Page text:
- Code SCOM3032
- Unit Value 6 units
- Offered by Centre for the Public Awareness of Science
- ANU College ANU Joint Colleges of Science
- Course subject Science Communication
- Areas of interest History, Science, Science Communication
Modern science reaches way beyond laboratories and scholarly institutions. It is part of an integrated world where scientists routinely explain their work to non-scientists – to secure funding, or drive policy, or build a career. Scientists communicate beyond their scientific colleagues to promote innovations, to improve how we live, or secure justice. By communicating with the public, scientists affect how science is done, how it impacts our lives, and who gets to do it. Communicating creates a feedback loop between science and the world, conveying science to the public and affecting scientific practice.
This course is about the history of science communication and the ways in which talking to non-scientists about science has contributed to scientific endeavour and its impact on society. It traces developments in science communication from 19th century science showmen whose public demonstrations built scientists’ professional standing, through the use of communication to gain support for ‘big science’, like the space race in the 20th century, through to the need for scientists to communicate with influence to address serious challenges, such as climate change. On the way, the course traverses key questions, theories and critical moments in the global history of science, to explore topics including communicating science in the law and in public health, through pop culture and science fiction, and hijacking science communication, as in the case of the tobacco wars.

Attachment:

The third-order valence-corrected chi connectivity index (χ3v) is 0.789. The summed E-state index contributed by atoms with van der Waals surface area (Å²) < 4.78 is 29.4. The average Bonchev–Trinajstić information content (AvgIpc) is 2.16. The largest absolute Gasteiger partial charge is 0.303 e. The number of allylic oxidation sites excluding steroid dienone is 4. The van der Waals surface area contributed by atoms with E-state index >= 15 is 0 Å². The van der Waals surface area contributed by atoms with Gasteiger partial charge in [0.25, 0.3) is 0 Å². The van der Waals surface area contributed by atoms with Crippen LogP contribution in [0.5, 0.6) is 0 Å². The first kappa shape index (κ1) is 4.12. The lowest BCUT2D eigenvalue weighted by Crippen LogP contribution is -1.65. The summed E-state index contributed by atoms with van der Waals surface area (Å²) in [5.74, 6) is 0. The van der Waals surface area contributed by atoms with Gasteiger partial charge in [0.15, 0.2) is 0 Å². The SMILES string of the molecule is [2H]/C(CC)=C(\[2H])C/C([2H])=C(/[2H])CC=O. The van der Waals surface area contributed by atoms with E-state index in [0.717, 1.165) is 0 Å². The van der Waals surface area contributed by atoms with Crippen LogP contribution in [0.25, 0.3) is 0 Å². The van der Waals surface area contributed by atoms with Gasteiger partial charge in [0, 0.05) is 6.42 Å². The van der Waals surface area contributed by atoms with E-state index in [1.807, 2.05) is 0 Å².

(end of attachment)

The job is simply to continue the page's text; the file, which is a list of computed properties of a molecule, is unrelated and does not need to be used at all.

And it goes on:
Course assessment emphasises reflection on the integral role of science communication in modern science and its global history, as well as developing science communication research skills.
Upon successful completion, students will have the knowledge and skills to:
- Map the development of science communication through time, place and culture.
- Describe and evaluate competing influences shaping science communication.
- Identify and describe links between science communication and science practice.
- Apply a historical view of science communication institutions, ideologies and practices to reflect on scientific activity.
- Quizzes (10) [LO 1,2]
- Short assignment – Magazine article (30) [LO 2,3,4]
- Long assignment - Historical research paper requiring original research, analysis and development of an argument (60) [LO 1,2,3,4]
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The expected workload will consist of approximately 130 hours throughout the semester including:
- Face-to face component which may consist of 2x 1-hour lectures and tutorials per week.
- Approximately 106 hours of self-directed study which will include preparation for lectures, tutorials and other assessment tasks.
No specific inherent requirements have been identified for this course.
Requisite and Incompatibility
There are no prescribed texts. Links to all required readings will be provided through the Wattle site.
Tuition fees are for the academic year indicated at the top of the page.
Commonwealth Support (CSP) Students
If you have been offered a Commonwealth supported place, your fees are set by the Australian Government for each course. At ANU 1 EFTSL is 48 units (normally 8 x 6-unit courses). More information about your student contribution amount for each course at Fees.
- Student Contribution Band:
- Unit value:
- 6 units
If you are a domestic graduate coursework student with a Domestic Tuition Fee (DTF) place or international student you will be required to pay course tuition fees (see below). Course tuition fees are indexed annually. Further information for domestic and international students about tuition and other fees can be found at Fees.
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Offerings, Dates and Class Summary Links
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|Class start date
|Last day to enrol
|Class end date
|Mode Of Delivery
|22 Jul 2024
|29 Jul 2024
|31 Aug 2024
|25 Oct 2024